FAR SIDE OF FIFTY Monsters in the Fields
When we moved back here the first time, in 1986 when the girls were teenagers, I made them accompany me to the potato fields after the equipment was out of the fields, we gleaned enough potatoes..big ... Posted on 7/12/10 at 6:03 AM
NASCAR DAD Crop Duster Crashed In EGF Field
Yellow crop duster airplane owned by Agrimax Co was spraying fungicide on a muddy sugar beet field 3 miles north of EGF on coun ty road #66 at 9:15 am Sat morning.... Posted on 8/22/09 at 1:19 PM
North Dakota farmers are expected to produce just under 234 million bushels of spring wheat this year, down 16 percent from last year.
The Agriculture Department said the expected average yield of 38 bushels per acre is down 6 bushels from 2010, and the area expected to be harvested is down 2 percent over the year to just under 6.2 million acres.
BISMARCK (AP) — The National Crop Insurance Services group says a record $8.6 billion in crop insurance indemnity payments were made to U.S. farmers in 2008, and a lot of that money went to farmers in the Dakotas.
The buzz in the honeybee industry these days is about something beekeepers have never had before — crop insurance.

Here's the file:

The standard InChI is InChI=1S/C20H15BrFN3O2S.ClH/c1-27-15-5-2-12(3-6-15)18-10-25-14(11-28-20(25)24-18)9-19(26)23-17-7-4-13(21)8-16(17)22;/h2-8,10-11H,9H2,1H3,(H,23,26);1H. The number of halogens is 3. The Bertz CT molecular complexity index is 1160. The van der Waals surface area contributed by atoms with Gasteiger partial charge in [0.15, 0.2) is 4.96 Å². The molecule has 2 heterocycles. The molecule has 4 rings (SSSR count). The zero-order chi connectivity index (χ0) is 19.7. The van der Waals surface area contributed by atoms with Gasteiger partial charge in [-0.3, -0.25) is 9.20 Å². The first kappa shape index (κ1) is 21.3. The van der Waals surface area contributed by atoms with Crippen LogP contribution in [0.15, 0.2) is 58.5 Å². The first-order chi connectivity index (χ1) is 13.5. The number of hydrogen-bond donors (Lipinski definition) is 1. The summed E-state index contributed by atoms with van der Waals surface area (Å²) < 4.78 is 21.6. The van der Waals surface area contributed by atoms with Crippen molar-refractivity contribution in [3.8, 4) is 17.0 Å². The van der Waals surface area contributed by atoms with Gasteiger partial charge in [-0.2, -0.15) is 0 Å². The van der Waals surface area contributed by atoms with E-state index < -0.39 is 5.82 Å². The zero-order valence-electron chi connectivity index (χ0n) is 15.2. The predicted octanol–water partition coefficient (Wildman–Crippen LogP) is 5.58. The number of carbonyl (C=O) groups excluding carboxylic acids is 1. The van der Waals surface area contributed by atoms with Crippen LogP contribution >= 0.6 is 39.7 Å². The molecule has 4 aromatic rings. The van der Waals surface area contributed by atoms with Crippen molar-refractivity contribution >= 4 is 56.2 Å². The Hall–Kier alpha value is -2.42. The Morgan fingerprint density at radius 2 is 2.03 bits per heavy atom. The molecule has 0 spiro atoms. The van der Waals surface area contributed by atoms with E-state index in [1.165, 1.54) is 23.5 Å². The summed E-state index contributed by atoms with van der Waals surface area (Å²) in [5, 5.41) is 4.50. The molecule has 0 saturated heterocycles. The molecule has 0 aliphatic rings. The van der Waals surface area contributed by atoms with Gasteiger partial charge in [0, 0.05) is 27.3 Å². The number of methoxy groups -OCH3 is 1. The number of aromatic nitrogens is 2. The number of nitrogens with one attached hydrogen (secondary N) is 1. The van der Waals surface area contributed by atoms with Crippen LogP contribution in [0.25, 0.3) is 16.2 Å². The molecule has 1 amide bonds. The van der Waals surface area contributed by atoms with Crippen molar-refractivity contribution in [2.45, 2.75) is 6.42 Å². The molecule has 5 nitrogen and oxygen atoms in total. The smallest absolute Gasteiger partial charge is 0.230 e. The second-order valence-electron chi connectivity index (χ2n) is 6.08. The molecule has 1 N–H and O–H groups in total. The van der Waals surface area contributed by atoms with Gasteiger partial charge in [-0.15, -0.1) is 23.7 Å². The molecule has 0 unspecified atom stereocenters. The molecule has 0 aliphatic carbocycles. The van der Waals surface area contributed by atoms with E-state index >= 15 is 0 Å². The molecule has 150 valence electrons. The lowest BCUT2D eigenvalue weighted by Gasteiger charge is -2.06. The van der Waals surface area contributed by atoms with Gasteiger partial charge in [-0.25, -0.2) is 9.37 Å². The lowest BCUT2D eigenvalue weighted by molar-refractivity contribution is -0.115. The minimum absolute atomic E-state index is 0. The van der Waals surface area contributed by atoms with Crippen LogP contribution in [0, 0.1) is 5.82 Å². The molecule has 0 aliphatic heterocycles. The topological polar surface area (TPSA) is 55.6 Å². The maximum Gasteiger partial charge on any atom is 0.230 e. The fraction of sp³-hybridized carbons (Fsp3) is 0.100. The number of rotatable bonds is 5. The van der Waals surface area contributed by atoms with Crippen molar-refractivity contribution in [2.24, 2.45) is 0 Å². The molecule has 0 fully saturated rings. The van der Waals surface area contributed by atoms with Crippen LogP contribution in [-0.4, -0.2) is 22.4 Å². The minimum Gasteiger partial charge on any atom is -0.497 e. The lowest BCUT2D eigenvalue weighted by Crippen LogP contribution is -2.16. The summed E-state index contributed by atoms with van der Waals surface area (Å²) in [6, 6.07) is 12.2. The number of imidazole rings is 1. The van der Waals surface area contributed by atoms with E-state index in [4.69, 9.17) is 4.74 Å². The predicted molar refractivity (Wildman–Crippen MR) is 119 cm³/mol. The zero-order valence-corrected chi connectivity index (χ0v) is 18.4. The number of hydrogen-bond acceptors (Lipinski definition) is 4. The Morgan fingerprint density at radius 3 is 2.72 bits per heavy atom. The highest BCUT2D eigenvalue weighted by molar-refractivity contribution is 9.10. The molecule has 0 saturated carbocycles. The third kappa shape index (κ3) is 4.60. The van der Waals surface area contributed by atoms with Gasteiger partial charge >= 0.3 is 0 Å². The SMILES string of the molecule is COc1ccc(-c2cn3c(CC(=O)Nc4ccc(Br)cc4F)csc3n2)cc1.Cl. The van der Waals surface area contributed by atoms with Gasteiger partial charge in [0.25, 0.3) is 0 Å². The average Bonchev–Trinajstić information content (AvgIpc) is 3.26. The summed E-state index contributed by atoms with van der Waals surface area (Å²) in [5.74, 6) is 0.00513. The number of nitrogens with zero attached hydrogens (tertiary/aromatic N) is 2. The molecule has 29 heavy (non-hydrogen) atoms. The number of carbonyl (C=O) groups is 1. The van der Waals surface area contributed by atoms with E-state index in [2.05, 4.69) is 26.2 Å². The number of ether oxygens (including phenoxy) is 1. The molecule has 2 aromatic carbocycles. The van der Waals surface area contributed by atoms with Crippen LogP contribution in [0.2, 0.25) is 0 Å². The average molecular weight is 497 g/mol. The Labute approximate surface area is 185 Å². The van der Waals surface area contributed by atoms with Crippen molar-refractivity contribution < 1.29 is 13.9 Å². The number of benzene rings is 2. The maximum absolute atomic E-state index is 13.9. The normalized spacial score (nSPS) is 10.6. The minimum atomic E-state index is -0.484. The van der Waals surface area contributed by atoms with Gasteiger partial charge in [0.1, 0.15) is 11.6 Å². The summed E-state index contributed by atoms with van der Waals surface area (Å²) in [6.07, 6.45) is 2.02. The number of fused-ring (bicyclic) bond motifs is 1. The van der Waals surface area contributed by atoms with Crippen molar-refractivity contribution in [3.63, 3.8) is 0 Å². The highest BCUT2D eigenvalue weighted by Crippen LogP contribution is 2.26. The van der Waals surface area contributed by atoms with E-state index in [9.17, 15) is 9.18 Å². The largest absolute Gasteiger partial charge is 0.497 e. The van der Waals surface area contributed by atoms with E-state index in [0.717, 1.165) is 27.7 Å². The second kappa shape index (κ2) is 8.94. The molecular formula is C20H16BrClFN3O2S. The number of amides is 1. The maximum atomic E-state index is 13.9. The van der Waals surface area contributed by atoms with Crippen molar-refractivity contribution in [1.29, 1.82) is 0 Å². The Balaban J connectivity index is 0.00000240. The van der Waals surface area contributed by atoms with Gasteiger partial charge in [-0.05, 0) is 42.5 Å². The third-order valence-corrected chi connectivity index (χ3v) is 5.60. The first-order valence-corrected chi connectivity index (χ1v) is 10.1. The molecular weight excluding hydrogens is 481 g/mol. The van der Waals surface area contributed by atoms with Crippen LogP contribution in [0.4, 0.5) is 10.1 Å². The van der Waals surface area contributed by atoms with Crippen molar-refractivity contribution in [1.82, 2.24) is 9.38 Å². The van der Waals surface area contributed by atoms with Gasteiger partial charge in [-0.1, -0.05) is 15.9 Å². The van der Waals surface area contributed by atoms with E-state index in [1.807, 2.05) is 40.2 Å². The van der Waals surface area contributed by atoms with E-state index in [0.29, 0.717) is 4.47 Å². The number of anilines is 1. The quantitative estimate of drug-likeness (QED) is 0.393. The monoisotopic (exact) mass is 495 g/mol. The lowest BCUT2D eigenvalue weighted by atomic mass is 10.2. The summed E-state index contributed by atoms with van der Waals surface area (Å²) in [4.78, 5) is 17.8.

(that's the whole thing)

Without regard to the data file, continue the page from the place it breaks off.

Some beekeepers say the new program is expensive and amounts to betting on the weather. Others say it’s better than having no protection at all.
“In general, we think it’s great,” said Troy Fore, executive director of the American Beekeeping Federation. “We’ve been trying to get this for years.”
By Blake Nicholson, The Associated Press
, December 22, 2008
The North Dakota Department of Agriculture is accepting applications for 2009 industrial hemp production licenses.
“The applications are due Jan. 1,” said Agriculture Commissioner Roger Johnson. “Although the U.S. Drug Enforcement Administration continues to prevent holders of state licenses from growing industrial hemp, NDDA remains committed to fully implementing state laws authorizing the production, processing and sale of this crop in North Dakota.”
The Agriculture Department on Friday reduced its forecast for this year’s corn and soybean harvests due to drier weather, potentially leading to higher commodity prices. North Dakota’s projections remained high, however.
By Christopher S. Rugaber, The Associated Press
, September 13, 2008
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